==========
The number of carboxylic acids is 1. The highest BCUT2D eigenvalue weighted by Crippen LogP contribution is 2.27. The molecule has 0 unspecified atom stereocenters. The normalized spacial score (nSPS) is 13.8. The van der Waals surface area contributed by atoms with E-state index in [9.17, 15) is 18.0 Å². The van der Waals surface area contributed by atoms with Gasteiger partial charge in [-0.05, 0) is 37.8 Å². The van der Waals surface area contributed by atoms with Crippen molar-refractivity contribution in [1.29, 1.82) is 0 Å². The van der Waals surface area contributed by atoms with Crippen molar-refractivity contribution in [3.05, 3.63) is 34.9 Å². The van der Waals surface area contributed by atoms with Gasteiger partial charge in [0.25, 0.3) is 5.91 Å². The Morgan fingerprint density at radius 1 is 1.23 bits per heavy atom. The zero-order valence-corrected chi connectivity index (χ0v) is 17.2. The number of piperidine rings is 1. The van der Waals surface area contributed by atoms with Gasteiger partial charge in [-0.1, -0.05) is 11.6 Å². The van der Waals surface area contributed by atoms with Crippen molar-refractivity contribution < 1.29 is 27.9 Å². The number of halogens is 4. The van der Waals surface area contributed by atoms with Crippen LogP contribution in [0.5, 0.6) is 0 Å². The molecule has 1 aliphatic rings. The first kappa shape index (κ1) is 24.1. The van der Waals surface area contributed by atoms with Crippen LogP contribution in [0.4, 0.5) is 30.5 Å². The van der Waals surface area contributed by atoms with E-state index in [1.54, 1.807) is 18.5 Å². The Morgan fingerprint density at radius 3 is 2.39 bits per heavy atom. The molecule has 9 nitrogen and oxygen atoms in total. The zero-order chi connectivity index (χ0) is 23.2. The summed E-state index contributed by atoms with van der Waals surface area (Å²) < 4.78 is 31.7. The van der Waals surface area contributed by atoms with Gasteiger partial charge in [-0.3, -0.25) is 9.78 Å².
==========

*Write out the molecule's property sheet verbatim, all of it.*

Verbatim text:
The number of carboxylic acids is 1. The highest BCUT2D eigenvalue weighted by Crippen LogP contribution is 2.27. The molecule has 0 unspecified atom stereocenters. The normalized spacial score (nSPS) is 13.8. The van der Waals surface area contributed by atoms with E-state index in [9.17, 15) is 18.0 Å². The van der Waals surface area contributed by atoms with Gasteiger partial charge in [-0.05, 0) is 37.8 Å². The van der Waals surface area contributed by atoms with Crippen molar-refractivity contribution in [1.29, 1.82) is 0 Å². The van der Waals surface area contributed by atoms with Crippen molar-refractivity contribution in [3.05, 3.63) is 34.9 Å². The van der Waals surface area contributed by atoms with Gasteiger partial charge in [0.25, 0.3) is 5.91 Å². The Morgan fingerprint density at radius 1 is 1.23 bits per heavy atom. The zero-order valence-corrected chi connectivity index (χ0v) is 17.2. The number of piperidine rings is 1. The van der Waals surface area contributed by atoms with Gasteiger partial charge in [-0.1, -0.05) is 11.6 Å². The van der Waals surface area contributed by atoms with Crippen molar-refractivity contribution < 1.29 is 27.9 Å². The number of halogens is 4. The van der Waals surface area contributed by atoms with Crippen LogP contribution in [0.5, 0.6) is 0 Å². The molecule has 1 aliphatic rings. The first kappa shape index (κ1) is 24.1. The van der Waals surface area contributed by atoms with Crippen LogP contribution in [0.4, 0.5) is 30.5 Å². The van der Waals surface area contributed by atoms with E-state index in [1.54, 1.807) is 18.5 Å². The Morgan fingerprint density at radius 3 is 2.39 bits per heavy atom. The molecule has 9 nitrogen and oxygen atoms in total. The zero-order chi connectivity index (χ0) is 23.2. The summed E-state index contributed by atoms with van der Waals surface area (Å²) < 4.78 is 31.7. The van der Waals surface area contributed by atoms with Gasteiger partial charge in [-0.3, -0.25) is 9.78 Å².